Friday Firesmith – Origin of the Mutts

The Origin Of Dogs

In the beginning, somewhere around thirty thousand years ago, humans, who were one of the most violent and virulent predators who ever walked the planet, even then, decided to enter into an agreement with wolves, who were very large and very fast predators in their own right. No one knows how. No one knows why. All we do know is that it did happen and the end result was an entirely different species evolving; the dog.

There are two prevailing theories and both of them have enough fatal errors to be totally wrong, but then again, both have to have some truth in them. We’re blinded by the lack of evidence and the imperfect vision that we have of who we were back then.

Theory One: Wolves hung around human campsites and living places so they eventually got used to being around humans, and eventually they became dogs.

Problems with Theory One: Why in the name of Lassie’s left foot would a group of humans allow really strong, fast, and deadly predators hang around their campsites and living places?

Theory Two: Humans found some lost wolf pups and raised them as their own.

Problems with Theory Two: The puppies would still be wild when they grew up and they would still be prone to attacking small humans and returning to the wild.

Some issues here: Both theories take on a lot of water very fast because of one very simple and very fatal flaw inherent in both of them; the size of the wolf gene pool that would eventually breed towards domestication. When humans were out trying to domesticate cows they would have a lot of wild cows, pen them up, herd them with dogs likely, and the offspring would not be allowed to wander. That’s a herd sized gene pool. But with wolves, you cannot have a herd sized gene pool because wolves are predators. They compete, a lot, for food and they’re dangerous. Cows are dangerous but you can herd them and pen them. What kept the wolves in place long enough to become dogs and how did the gene pool stay large enough to allow the evolution?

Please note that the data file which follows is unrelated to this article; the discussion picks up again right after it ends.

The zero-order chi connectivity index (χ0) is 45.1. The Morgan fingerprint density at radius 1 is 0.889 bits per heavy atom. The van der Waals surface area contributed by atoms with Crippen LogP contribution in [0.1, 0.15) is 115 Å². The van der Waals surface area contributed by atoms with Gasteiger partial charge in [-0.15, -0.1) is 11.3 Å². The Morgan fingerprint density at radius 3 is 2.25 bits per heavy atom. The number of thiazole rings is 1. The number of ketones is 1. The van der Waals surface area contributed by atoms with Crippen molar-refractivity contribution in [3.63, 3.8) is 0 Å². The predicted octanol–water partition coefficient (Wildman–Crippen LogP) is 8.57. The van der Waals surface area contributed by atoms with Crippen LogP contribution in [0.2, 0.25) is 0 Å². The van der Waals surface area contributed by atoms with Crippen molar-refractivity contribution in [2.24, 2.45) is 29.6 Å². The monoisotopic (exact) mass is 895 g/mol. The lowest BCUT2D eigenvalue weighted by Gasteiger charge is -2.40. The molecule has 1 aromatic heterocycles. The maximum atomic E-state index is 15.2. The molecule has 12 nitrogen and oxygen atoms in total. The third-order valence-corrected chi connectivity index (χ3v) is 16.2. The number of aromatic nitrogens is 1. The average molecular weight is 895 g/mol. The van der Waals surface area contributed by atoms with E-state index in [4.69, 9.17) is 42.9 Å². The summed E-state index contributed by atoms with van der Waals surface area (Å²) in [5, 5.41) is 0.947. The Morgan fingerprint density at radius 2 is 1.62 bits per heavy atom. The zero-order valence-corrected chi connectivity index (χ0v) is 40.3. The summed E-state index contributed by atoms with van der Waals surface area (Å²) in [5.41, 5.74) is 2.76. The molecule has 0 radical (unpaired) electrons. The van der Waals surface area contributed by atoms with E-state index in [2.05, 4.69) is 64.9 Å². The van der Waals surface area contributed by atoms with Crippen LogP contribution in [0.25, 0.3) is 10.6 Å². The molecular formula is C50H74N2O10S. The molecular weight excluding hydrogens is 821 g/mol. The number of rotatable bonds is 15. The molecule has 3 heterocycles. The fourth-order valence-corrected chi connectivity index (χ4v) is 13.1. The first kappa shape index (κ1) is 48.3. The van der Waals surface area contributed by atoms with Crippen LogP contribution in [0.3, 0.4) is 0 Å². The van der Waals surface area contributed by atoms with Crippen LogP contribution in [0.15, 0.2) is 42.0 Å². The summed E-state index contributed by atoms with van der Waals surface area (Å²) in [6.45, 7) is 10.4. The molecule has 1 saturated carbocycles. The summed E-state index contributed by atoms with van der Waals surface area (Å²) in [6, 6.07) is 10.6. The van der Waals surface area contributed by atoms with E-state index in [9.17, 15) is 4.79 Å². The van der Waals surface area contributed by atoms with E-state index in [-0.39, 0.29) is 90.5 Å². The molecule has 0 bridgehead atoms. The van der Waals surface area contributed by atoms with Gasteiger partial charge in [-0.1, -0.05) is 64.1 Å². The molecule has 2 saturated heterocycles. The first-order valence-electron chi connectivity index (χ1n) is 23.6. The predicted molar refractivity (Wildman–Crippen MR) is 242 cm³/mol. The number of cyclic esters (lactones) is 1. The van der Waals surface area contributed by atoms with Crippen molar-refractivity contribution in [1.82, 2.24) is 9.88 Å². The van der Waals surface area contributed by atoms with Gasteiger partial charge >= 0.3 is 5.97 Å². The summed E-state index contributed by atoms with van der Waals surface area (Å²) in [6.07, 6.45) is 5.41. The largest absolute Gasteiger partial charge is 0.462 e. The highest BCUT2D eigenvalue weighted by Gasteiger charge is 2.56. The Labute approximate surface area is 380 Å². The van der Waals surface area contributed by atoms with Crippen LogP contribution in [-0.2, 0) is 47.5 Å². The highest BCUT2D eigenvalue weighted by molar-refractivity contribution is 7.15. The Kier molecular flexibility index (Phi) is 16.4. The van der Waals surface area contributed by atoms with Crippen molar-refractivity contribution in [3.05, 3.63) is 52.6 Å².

Disclaimer: I do not know enough about this subject to present any facts or cite any material backing The Mike Firesmith Theory on the Beginning of Mutts. However, I am more than willing to allow anyone and everyone to present their own theory and poke at mine with sharp sticks.

To begin with, in order for the wolf to dog gene pool to be large enough to work you need a sizeable population of wolves. This means an even large population of human beings. I hereby declare that our early ancestors of 26,000 years ago, lived in much larger groups than we suspect they did. Instead of there being scattered group of hunter/gatherers living in small clans that wandered here and there, I think those groups must have consisted of hundreds of humans.

This would explain why every time humans arrived at a new island or continent, the megafauna went extinct fairly quickly. Instead of there being small groups of humans who hunted large animals into extinction it makes more sense there were larger groups of humans who did this.

Why this doesn’t work: There isn’t a scrap of evidence for it anywhere.
Why it does work: It explains the extinctions and it explains dogs.

Here’s the scene: You have a nomadic tribe wandering around hunting and gathering and raising kids. They kill to eat but they also kill to eliminate competition. Following in their wake of destruction is a pack of wolves who scavenge the animals the humans hunt. At this point, my theory doesn’t make sense unless there is something the humans are getting out of this. If the humans are eliminating competition and wolves certainly would be, then the wolves couldn’t hang around without the humans needing them for something.

Protection would be a good answer, but it’s been proven that 26,000 years ago humans were already laying waste to any and every predator that walked the earth and more than a few who flew and swam.

Yet suppose Tribe One had a pack of wolves that were following it and Tribe Two decided to move in and go to war with Tribe One. If the wolves defended Tribe One, or at least alerted Tribe One to the presence of Tribe Two, a symbiotic relationship could begin.

When wolves began protecting one group of humans from another group of humans, that pack of wolves became protected from humans. When one group of humans saw the wisdom in having wolves near, the Dawn of the Dogs was not far behind.

I welcome sharp pointy sticks and competing theories at this juncture.
Take Care,

Mike writes regularly at his site:  The Hickory Head Hermit.